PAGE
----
Two FOAs, One Topic: Dissemination and Implementation Research in Health

Funding News Edition: June 19, 2019
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Question: Can you identify, develop, test, evaluate, and/or refine strategies to disseminate and implement evidence-based practices into public health, clinical practice, and community settings?

If so, you may be interested in these reissued multi-institute funding opportunity announcements (FOAs):

Both FOAs support innovative approaches to identifying, understanding, and developing strategies for overcoming barriers to adopting, adapting, integrating, scaling-up, and sustaining evidence-based interventions, tools, policies, and guidelines.

Given the FOAs’ titles you might wonder, “What are dissemination research and implementation research?” They are defined as follows.

The former is the scientific study of targeted distribution of information and intervention materials to a specific public health or clinical practice audience. The intent: to understand how best to communicate and integrate knowledge and the associated evidence-based interventions.

The latter is the scientific study of using strategies to adopt and integrate evidence-based health interventions into clinical and community settings to improve individual outcomes and benefit population health.

Areas of Research Interest

Research topics may include the examples below. For others, see the FOAs.

  • Studies of:
    • Strategies to implement health promotion, prevention, screening, early detection, and diagnostic interventions, as well as effective treatments, clinical procedures or guidelines into existing care systems
    • Implementing multiple evidence-based practices within community or clinical settings to meet the needs of complex patients and diverse systems of care
    • Adapting evidence-based practices in the context of implementation
  • Studies on reducing or stopping ("de-implementing") the use of clinical and community practices that are ineffective, unproven, low-value, or harmful
  • Developing and strengthening tools and techniques for conducting rapid yet rigorous qualitative data collection and analysis

Note that all applications should be within the scope of at least one participating institute or center’s mission. NIAID’s scientific interests are stated in the FOA under Section I. Funding Opportunity Description:

Applicants applying to NIAID should identify partnerships with relevant policy and/or program leaders with a stated commitment to evaluate and incorporate changes which are proven to be both successful and cost-effective. Ideally, research teams will include local experts from an implementing organization and meaningfully incorporate input from community members.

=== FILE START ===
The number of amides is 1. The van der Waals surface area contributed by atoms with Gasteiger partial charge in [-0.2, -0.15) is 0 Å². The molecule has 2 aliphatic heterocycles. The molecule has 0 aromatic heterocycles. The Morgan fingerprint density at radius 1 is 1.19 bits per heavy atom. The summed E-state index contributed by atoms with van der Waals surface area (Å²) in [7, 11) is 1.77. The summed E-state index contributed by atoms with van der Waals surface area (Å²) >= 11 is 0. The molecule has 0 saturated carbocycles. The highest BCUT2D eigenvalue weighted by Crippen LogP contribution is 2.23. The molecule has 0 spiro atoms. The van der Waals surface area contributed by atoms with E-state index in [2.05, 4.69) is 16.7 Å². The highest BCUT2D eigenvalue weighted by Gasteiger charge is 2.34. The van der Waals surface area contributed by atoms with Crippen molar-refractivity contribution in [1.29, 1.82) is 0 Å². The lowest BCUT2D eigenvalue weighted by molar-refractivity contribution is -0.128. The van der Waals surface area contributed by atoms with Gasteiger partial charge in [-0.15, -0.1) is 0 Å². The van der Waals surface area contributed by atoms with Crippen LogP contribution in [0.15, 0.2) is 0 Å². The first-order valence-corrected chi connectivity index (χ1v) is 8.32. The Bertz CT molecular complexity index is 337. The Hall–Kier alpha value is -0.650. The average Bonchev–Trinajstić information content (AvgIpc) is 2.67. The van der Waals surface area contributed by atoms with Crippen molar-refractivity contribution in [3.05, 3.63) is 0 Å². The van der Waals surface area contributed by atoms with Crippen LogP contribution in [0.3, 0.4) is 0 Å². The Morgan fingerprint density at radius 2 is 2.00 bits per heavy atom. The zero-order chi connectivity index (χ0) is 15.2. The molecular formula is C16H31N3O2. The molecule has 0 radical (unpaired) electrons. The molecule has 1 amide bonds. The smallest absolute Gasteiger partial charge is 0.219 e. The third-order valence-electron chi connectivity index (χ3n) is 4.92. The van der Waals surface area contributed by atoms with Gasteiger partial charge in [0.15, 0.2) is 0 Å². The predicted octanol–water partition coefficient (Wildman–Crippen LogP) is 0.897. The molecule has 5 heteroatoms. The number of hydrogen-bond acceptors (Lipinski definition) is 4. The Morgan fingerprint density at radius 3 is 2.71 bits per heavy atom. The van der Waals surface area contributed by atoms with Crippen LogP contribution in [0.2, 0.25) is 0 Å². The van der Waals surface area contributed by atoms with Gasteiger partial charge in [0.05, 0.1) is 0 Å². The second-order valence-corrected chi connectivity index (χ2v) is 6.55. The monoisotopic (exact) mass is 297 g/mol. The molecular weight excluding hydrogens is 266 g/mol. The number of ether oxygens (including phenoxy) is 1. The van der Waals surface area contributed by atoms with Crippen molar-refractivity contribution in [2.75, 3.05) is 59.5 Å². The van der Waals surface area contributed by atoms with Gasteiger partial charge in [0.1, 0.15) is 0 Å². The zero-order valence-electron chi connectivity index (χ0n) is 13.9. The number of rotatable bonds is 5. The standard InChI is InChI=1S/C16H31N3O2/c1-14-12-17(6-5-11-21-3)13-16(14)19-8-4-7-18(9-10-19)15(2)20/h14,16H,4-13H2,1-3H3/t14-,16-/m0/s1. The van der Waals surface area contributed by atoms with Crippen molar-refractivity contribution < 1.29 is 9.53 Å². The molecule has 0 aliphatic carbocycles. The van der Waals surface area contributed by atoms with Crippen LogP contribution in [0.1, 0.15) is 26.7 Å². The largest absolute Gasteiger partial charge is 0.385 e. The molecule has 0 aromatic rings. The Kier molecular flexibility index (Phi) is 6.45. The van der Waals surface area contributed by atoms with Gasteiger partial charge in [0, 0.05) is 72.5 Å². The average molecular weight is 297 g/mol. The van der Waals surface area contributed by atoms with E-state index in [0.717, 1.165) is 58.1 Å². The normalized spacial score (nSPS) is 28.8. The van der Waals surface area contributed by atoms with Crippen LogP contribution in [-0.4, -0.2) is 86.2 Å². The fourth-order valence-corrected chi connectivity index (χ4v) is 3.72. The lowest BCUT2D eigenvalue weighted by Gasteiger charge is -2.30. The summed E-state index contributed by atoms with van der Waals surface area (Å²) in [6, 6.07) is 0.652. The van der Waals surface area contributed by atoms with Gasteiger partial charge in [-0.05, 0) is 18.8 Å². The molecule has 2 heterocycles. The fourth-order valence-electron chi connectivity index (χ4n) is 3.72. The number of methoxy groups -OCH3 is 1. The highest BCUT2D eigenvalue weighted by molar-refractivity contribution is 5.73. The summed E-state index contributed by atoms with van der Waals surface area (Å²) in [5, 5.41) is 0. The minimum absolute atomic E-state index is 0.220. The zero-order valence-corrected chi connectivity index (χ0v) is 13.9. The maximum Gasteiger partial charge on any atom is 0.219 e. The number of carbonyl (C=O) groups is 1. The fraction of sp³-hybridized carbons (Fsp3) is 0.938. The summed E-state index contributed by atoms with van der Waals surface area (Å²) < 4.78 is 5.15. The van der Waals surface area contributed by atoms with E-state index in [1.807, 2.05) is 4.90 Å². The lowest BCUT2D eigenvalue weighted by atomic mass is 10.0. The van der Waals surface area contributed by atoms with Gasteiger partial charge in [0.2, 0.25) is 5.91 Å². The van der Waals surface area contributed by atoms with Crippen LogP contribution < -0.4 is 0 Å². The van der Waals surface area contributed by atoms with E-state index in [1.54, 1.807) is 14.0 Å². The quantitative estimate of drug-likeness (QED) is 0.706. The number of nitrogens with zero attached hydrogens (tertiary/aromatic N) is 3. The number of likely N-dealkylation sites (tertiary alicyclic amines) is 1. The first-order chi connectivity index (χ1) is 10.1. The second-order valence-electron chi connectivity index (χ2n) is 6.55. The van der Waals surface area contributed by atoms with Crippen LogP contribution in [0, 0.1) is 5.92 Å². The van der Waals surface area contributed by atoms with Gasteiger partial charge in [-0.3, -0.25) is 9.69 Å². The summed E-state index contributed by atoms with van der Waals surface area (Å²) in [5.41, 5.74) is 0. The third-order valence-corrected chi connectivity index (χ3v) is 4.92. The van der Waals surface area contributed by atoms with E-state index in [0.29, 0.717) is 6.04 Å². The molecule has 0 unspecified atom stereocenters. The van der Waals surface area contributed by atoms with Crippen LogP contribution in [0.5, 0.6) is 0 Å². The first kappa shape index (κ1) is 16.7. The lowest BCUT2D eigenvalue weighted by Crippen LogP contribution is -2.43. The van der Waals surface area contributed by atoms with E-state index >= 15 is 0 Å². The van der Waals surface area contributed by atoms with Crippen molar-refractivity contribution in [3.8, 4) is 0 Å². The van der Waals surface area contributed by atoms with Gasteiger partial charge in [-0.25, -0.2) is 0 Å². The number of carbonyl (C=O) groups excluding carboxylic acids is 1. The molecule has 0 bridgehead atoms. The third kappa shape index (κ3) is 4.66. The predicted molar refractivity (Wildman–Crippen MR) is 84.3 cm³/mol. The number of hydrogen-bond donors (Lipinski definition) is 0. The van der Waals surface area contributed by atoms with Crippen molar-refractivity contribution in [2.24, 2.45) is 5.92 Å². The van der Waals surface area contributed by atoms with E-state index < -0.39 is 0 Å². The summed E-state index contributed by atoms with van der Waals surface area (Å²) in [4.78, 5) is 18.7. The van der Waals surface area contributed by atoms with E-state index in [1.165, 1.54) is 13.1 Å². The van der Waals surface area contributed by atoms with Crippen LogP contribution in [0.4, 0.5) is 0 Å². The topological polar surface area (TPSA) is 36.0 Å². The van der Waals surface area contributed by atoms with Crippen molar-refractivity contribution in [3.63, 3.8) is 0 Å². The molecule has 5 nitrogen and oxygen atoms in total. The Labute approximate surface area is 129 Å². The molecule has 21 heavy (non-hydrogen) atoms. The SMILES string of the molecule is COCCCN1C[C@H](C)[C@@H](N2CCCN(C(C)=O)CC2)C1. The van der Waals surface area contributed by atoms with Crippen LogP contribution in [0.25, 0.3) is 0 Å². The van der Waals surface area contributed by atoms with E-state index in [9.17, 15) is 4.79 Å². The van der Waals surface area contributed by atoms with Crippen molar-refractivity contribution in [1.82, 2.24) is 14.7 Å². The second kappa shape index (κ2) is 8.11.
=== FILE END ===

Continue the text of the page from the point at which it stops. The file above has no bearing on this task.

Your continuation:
NIAID will not accept clinical trials using new drugs or diagnostic tools, or using existing drugs/tools for new purposes in response to this FOA. However, trial methodology to assess the impact of new strategies for disseminating and/or implementing accepted/validated interventions for prevention or treatment will be allowed.

Applicants seeking funding for clinical trials should refer to Investigator-Initiated Clinical Trial Resources.

A Word About the R21 Opportunity

Applications submitted to the R21 FOA should be exploratory and novel, breaking new ground, or extending previous discoveries toward new directions or applications. Proposed projects should be distinct from those supported through the traditional R01 activity code. For example, long-term projects or projects designed to increase knowledge in a well-established area will not be considered for R21 awards.

Budget and Other Details

  R01 FOA R21 FOA
Award Budget

Not limited; must reflect actual needs of proposed project

Not to exceed $275,000 in direct costs for two-year project period

Maximum Project Period

Five years

Two years

Application Deadline

NIH’s standard Application Due Dates and AIDS and AIDS-Related Due Dates

NIH’s standard Application Due Dates and AIDS and AIDS-Related Due Dates

For complete information, read the FOAs linked above. If you have questions about either, direct them to Melanie Bacon, NIAID’s scientific/research contact.

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